The doctrine of caveat emptor (“let the buyer beware”) applies to residential real estate transactions in Ontario. The underlying rationale for the doctrine rests on a policy decision as to which party should bear the risk of any deficiencies in property purchased. In general, that risk is to be borne by the purchaser unless the circumstances fall within recognized exceptions. The buyer may otherwise protect him or herself by contractual terms.
The courts have recognized four exceptions to the rule of caveat emptor:
1. where the vendor fraudulently misrepresents or conceals;
2. where the vendor knows of a latent defect rendering the house unfit for habitation;
3. where the vendor is reckless as to the truth or falsity of the statements relating to the fitness of the house
for habitation; and
4. where the vendor has breached his or her duty to disclose a latent defect that renders the premises
The plaintiff must prove the following to establish a fraudulent misrepresentation was made by the vendor:
(a) the vendor made a representation of fact;
(b) the representation was false;
(c) the vendor knew the representation was false or made it recklessly; and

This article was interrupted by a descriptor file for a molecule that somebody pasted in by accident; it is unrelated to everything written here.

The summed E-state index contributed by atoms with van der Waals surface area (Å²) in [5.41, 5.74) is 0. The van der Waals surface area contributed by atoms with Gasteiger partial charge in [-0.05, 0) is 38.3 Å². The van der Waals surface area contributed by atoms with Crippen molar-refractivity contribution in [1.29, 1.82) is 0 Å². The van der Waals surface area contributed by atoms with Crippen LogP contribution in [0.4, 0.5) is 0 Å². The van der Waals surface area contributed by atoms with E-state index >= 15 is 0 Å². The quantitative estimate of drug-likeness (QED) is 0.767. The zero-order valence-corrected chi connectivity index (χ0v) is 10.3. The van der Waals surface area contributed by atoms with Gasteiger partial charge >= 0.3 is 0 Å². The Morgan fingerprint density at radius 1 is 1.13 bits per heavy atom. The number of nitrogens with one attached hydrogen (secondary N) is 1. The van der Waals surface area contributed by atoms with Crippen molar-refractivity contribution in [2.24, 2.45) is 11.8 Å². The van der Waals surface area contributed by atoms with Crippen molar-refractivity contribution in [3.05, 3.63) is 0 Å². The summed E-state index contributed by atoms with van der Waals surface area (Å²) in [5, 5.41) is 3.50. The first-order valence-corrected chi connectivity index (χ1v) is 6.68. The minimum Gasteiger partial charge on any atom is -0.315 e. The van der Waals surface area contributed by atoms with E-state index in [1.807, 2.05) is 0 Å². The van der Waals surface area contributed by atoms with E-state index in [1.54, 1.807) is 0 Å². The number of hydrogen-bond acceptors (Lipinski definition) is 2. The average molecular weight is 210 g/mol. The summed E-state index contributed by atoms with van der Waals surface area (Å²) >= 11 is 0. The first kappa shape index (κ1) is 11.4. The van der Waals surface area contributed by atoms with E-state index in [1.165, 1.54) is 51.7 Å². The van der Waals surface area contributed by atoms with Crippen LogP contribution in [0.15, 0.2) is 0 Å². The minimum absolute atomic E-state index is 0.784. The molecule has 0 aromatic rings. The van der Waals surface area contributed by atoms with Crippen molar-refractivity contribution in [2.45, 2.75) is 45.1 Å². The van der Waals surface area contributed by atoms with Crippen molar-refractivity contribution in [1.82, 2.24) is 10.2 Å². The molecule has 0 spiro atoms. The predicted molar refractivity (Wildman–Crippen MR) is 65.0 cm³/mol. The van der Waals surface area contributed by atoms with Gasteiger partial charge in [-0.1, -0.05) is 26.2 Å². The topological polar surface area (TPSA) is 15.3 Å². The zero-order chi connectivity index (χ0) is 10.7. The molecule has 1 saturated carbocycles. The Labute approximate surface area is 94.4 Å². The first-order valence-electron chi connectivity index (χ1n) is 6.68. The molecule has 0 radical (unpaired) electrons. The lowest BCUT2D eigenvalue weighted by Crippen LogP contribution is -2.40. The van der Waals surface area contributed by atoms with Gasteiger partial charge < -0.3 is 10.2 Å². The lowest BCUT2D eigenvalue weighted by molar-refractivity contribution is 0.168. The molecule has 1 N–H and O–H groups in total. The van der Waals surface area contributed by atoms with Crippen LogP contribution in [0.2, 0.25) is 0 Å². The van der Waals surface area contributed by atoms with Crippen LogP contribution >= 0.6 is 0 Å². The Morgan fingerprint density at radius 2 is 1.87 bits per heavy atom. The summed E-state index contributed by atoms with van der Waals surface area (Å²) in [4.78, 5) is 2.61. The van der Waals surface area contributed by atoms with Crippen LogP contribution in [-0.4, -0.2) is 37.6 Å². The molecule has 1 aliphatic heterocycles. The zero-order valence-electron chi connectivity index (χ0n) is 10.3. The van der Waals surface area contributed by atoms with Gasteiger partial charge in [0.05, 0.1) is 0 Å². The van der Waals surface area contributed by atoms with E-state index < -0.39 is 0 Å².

(d) the representation did, in fact, induce the plaintiff to enter into the agreement to his or her
The law distinguishes between latent and patent defects. A patent defect is one that would be apparent to a purchaser without further inquiry or inspection. A purchaser does not need the vendor to point out a patent defect because it is plain to the senses. A purchaser is expected to protect himself or herself from patent defects by ordinary inspection or inquiry. A purchaser can also protect him or herself by including contractual warranties that survive closing.
A latent defect is a defect not readily apparent to an ordinary purchaser during a routine inspection of the property. A vendor can be liable to a purchaser if he or she knows of a latent defect that renders the premises unfit for habitation. The onus rests on the purchaser to show that the vendor knew of the latent defect, concealed the latent defect or made representations with reckless disregard for the truth.
“Concealment” in the context of a latent defect connotes an act done with an intention to hide from view some defect of which the vendor is aware or wilfully blind. Silence about a known major latent defect is the equivalent of an intention to deceive. *
William Poulos, Barrister
* This blog is not a substitute for legal advice. Should you require legal advice, a lawyer should be consulted to advise on the specific circumstances of your matter.